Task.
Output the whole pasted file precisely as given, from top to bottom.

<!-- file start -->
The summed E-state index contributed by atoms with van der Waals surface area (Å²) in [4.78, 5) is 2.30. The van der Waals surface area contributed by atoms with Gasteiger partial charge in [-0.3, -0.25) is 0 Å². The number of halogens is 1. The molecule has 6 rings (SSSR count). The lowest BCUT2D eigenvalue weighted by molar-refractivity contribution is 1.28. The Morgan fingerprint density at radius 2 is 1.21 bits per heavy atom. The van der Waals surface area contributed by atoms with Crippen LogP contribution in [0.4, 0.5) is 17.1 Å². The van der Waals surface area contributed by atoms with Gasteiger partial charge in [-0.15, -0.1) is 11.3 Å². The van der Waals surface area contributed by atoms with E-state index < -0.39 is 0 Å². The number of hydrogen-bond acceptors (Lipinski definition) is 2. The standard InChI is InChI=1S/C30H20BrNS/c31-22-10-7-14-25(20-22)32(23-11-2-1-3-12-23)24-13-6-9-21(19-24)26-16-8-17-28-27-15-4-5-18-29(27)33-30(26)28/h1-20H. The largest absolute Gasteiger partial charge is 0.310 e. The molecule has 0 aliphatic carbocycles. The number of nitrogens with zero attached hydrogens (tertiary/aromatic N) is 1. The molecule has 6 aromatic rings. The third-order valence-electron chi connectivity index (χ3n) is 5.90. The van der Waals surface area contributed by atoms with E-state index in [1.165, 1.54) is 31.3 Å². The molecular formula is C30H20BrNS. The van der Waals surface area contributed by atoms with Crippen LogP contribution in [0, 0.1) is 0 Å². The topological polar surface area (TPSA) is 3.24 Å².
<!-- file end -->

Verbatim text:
The summed E-state index contributed by atoms with van der Waals surface area (Å²) in [4.78, 5) is 2.30. The van der Waals surface area contributed by atoms with Gasteiger partial charge in [-0.3, -0.25) is 0 Å². The number of halogens is 1. The molecule has 6 rings (SSSR count). The lowest BCUT2D eigenvalue weighted by molar-refractivity contribution is 1.28. The Morgan fingerprint density at radius 2 is 1.21 bits per heavy atom. The van der Waals surface area contributed by atoms with Crippen LogP contribution in [0.4, 0.5) is 17.1 Å². The van der Waals surface area contributed by atoms with Gasteiger partial charge in [-0.15, -0.1) is 11.3 Å². The van der Waals surface area contributed by atoms with E-state index < -0.39 is 0 Å². The number of hydrogen-bond acceptors (Lipinski definition) is 2. The standard InChI is InChI=1S/C30H20BrNS/c31-22-10-7-14-25(20-22)32(23-11-2-1-3-12-23)24-13-6-9-21(19-24)26-16-8-17-28-27-15-4-5-18-29(27)33-30(26)28/h1-20H. The largest absolute Gasteiger partial charge is 0.310 e. The molecule has 0 aliphatic carbocycles. The number of nitrogens with zero attached hydrogens (tertiary/aromatic N) is 1. The molecule has 6 aromatic rings. The third-order valence-electron chi connectivity index (χ3n) is 5.90. The van der Waals surface area contributed by atoms with E-state index in [1.165, 1.54) is 31.3 Å². The molecular formula is C30H20BrNS. The van der Waals surface area contributed by atoms with Crippen LogP contribution in [0, 0.1) is 0 Å². The topological polar surface area (TPSA) is 3.24 Å².